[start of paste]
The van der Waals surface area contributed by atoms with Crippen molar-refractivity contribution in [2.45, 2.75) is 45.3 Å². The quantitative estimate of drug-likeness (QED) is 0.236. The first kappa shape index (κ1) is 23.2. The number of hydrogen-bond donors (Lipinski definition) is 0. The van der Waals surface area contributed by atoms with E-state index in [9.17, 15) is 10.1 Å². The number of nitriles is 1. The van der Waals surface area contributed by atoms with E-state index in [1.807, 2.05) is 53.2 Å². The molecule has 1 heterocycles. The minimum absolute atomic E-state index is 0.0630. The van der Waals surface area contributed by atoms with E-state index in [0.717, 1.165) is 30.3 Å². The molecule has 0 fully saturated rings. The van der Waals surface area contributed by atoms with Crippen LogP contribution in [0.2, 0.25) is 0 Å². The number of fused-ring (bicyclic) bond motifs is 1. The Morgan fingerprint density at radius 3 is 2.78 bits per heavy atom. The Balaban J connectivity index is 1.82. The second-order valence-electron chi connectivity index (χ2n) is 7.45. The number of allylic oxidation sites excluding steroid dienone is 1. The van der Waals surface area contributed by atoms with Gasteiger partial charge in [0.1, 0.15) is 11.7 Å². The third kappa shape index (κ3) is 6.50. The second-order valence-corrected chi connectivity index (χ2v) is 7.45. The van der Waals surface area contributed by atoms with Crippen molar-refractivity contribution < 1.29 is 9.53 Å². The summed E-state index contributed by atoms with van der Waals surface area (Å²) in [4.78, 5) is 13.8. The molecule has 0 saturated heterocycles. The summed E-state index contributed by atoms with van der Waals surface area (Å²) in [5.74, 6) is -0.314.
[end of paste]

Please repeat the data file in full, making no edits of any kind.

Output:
The van der Waals surface area contributed by atoms with Crippen molar-refractivity contribution in [2.45, 2.75) is 45.3 Å². The quantitative estimate of drug-likeness (QED) is 0.236. The first kappa shape index (κ1) is 23.2. The number of hydrogen-bond donors (Lipinski definition) is 0. The van der Waals surface area contributed by atoms with E-state index in [9.17, 15) is 10.1 Å². The number of nitriles is 1. The van der Waals surface area contributed by atoms with E-state index in [1.807, 2.05) is 53.2 Å². The molecule has 1 heterocycles. The minimum absolute atomic E-state index is 0.0630. The van der Waals surface area contributed by atoms with E-state index in [0.717, 1.165) is 30.3 Å². The molecule has 0 fully saturated rings. The van der Waals surface area contributed by atoms with Crippen LogP contribution in [0.2, 0.25) is 0 Å². The number of fused-ring (bicyclic) bond motifs is 1. The Morgan fingerprint density at radius 3 is 2.78 bits per heavy atom. The Balaban J connectivity index is 1.82. The second-order valence-electron chi connectivity index (χ2n) is 7.45. The number of allylic oxidation sites excluding steroid dienone is 1. The van der Waals surface area contributed by atoms with Gasteiger partial charge in [0.1, 0.15) is 11.7 Å². The third kappa shape index (κ3) is 6.50. The second-order valence-corrected chi connectivity index (χ2v) is 7.45. The van der Waals surface area contributed by atoms with Crippen molar-refractivity contribution < 1.29 is 9.53 Å². The summed E-state index contributed by atoms with van der Waals surface area (Å²) in [4.78, 5) is 13.8. The molecule has 0 saturated heterocycles. The summed E-state index contributed by atoms with van der Waals surface area (Å²) in [5.74, 6) is -0.314.